Love in a Dying World is a hybrid between a music video, an art film and a video art piece that has been created by a visual artist Samantha Stella during her trip to California in the company of a musician and songwriter Nero Kane. The film consists of 10 pieces-chapters and follows the structure of the album Love in a Dying World, which came out on vinyl on November 30, 2018 (here is the first chapter of the film called Black Crowshttps://www.youtube.com/watch?v=gvQqjkuq-5k).

The film has been presented on various occasions, and three of the chapters have been selected for the album’s promotion in the music field. Recently it has been presented in Marca, the museum of Catanzaro, at the Il Pomo da Damo gallery in Imola and at Macro Asilo in Rome. On December 4, 2018 at 18.30 the film will be presented in Genoa at the Spazio46 in Palazzo Ducale, during the talk with the journalist Bettina Bush on the occasion of “Un’ora d’arte” curated by Virginia Monteverde.

Samantha Stella, a visual artist, performer, set & costume designer, art director for art and fashion events and musician, is part of the artistic duo Corpicrudi. The artist’s works are often body-centric. For the poetics of Love in a Dying World the body is an essential element, even though, as the artist herself claims, in the context of a deserted, almost post-apocalyptic Californian landscapes the body is more of an object than a protagonist. The body is situated on the same level with other artefacts, objects-symbols and images; the body is part of a landscape, alienating, uninhabited and enchanting for that reason.

From this point of view one might say that the story told by Samantha Stella, even though it is a love story, is somehow not anthropocentric at all. A symbiotic coexistence of a human being and the surroundings in which the surroundings dominate is what makes this work so original, especially in a time in which we live in a complete negligence towards what’s around us, a time in which we’ve unlearnt coexistence and substituted it with uncontrolled consumption.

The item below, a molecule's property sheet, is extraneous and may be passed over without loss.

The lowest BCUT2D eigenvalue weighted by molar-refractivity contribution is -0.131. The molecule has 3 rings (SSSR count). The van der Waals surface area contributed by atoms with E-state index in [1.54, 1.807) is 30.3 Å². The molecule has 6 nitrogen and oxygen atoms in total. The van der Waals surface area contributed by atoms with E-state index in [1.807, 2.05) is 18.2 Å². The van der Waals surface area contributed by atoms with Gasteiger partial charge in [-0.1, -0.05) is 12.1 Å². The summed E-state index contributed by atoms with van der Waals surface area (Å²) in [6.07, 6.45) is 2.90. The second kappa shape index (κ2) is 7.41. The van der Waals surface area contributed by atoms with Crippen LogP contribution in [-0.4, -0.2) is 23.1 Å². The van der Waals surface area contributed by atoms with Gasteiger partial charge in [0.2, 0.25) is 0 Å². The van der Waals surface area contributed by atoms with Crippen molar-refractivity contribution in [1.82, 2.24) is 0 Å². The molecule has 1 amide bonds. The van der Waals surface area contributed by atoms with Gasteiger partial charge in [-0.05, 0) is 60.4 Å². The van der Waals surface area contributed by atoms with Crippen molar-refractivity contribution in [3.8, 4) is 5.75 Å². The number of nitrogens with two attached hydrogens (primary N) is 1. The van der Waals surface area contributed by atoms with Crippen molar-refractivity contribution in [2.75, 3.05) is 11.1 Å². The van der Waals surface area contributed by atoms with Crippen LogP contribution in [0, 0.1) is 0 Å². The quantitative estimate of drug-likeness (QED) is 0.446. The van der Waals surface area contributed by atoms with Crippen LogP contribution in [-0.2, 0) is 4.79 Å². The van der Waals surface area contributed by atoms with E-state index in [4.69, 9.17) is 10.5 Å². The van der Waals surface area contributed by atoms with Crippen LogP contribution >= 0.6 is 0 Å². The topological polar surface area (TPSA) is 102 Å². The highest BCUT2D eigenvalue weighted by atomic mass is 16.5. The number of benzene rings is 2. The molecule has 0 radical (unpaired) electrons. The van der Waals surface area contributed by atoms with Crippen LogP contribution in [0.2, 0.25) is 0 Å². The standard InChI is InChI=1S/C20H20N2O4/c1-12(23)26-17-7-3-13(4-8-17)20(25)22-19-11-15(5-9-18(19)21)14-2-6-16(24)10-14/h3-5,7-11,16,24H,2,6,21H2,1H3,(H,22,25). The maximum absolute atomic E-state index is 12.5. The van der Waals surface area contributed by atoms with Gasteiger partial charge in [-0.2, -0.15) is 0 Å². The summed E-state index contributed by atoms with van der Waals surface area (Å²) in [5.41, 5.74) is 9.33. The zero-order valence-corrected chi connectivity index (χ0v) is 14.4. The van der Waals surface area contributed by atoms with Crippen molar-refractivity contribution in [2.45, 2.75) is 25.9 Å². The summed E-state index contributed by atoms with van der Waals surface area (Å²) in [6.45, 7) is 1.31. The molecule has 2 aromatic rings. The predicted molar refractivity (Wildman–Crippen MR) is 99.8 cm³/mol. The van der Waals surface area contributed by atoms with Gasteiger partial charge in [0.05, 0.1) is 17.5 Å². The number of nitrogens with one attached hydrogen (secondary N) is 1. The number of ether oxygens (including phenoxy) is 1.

In Samantha Stella’s work bodies, objects and landscapes are situated into a chronotopic dimension that is extraordinary, imaginative and fantastical (or even sci-fi). Probably for me this characteristic represents one of the most significant merits of this rich and generous assemblage of music, images and sensations. The space that has been created by the artist could be described by a quote from one of Italo Calvino’s novels: “…a world in which the human race has disappeared and things can do nothing but bespeak its absence”.

The world we find ourselves immersed in is a world that is about to disappear, which, however, contains numerous symbolic references to human beings, their emotions, lives and stories. In this context the photos, the carousel, the Bible, the box as well as other memorabilia become artefacts, the finds of an archeological excavation in an era that is meant to go extinct.

We all know that the spatial construction of a text is interrelated with the time dimension. So, what is the time like in Love in the Dying World? It is non-linear, interrupted, cyclic, elusive. The artist creates an atmosphere of timelessness, but at the same time that vacuum we find ourselves in has its own time which functions according to the internal logic of the space. The narration/non-narration moves in a form of a spiral. Places and objects are being revisited, but they are never exactly the same. In a subtle way the author introduces an idea of continuous change and of a dreamlike return/non-return.

The film is a representation of reality, however, it is not its direct reflection: the film itself constitutes a part of empiric reality. This work is both a hermetic space with its own rules and a subtle expression of the zeitgeist. The imagery, rich and full of meaning, does not impose itself, it proposes. Based on the poetics of fragmentism and almost postmodern, Love in a Dying World leaves a lot of space for interpretation on the part of a spectator, who is invited to get lost in this “contemporary Far West”.


www.corpicrudi.com